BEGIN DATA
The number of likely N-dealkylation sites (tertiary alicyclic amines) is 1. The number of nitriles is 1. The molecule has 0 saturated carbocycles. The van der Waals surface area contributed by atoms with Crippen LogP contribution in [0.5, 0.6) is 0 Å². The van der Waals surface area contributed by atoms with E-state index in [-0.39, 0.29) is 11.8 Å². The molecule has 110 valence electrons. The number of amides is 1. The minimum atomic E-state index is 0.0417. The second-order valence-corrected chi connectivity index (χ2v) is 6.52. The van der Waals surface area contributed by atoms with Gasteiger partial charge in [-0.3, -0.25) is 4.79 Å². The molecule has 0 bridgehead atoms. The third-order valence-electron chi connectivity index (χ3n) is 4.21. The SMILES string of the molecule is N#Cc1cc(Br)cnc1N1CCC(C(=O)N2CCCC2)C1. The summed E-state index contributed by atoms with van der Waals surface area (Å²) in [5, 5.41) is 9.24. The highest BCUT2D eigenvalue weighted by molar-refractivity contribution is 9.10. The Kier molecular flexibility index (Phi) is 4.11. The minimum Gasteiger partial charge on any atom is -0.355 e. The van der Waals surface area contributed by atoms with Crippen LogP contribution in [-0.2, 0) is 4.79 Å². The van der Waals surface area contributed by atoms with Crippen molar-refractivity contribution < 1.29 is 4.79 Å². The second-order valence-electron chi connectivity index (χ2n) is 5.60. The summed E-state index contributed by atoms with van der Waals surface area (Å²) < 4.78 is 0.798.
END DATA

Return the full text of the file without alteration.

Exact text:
The number of likely N-dealkylation sites (tertiary alicyclic amines) is 1. The number of nitriles is 1. The molecule has 0 saturated carbocycles. The van der Waals surface area contributed by atoms with Crippen LogP contribution in [0.5, 0.6) is 0 Å². The van der Waals surface area contributed by atoms with E-state index in [-0.39, 0.29) is 11.8 Å². The molecule has 110 valence electrons. The number of amides is 1. The minimum atomic E-state index is 0.0417. The second-order valence-corrected chi connectivity index (χ2v) is 6.52. The van der Waals surface area contributed by atoms with Gasteiger partial charge in [-0.3, -0.25) is 4.79 Å². The molecule has 0 bridgehead atoms. The third-order valence-electron chi connectivity index (χ3n) is 4.21. The SMILES string of the molecule is N#Cc1cc(Br)cnc1N1CCC(C(=O)N2CCCC2)C1. The summed E-state index contributed by atoms with van der Waals surface area (Å²) in [5, 5.41) is 9.24. The highest BCUT2D eigenvalue weighted by molar-refractivity contribution is 9.10. The Kier molecular flexibility index (Phi) is 4.11. The minimum Gasteiger partial charge on any atom is -0.355 e. The van der Waals surface area contributed by atoms with Crippen LogP contribution in [-0.2, 0) is 4.79 Å². The van der Waals surface area contributed by atoms with Crippen molar-refractivity contribution < 1.29 is 4.79 Å². The second-order valence-electron chi connectivity index (χ2n) is 5.60. The summed E-state index contributed by atoms with van der Waals surface area (Å²) < 4.78 is 0.798.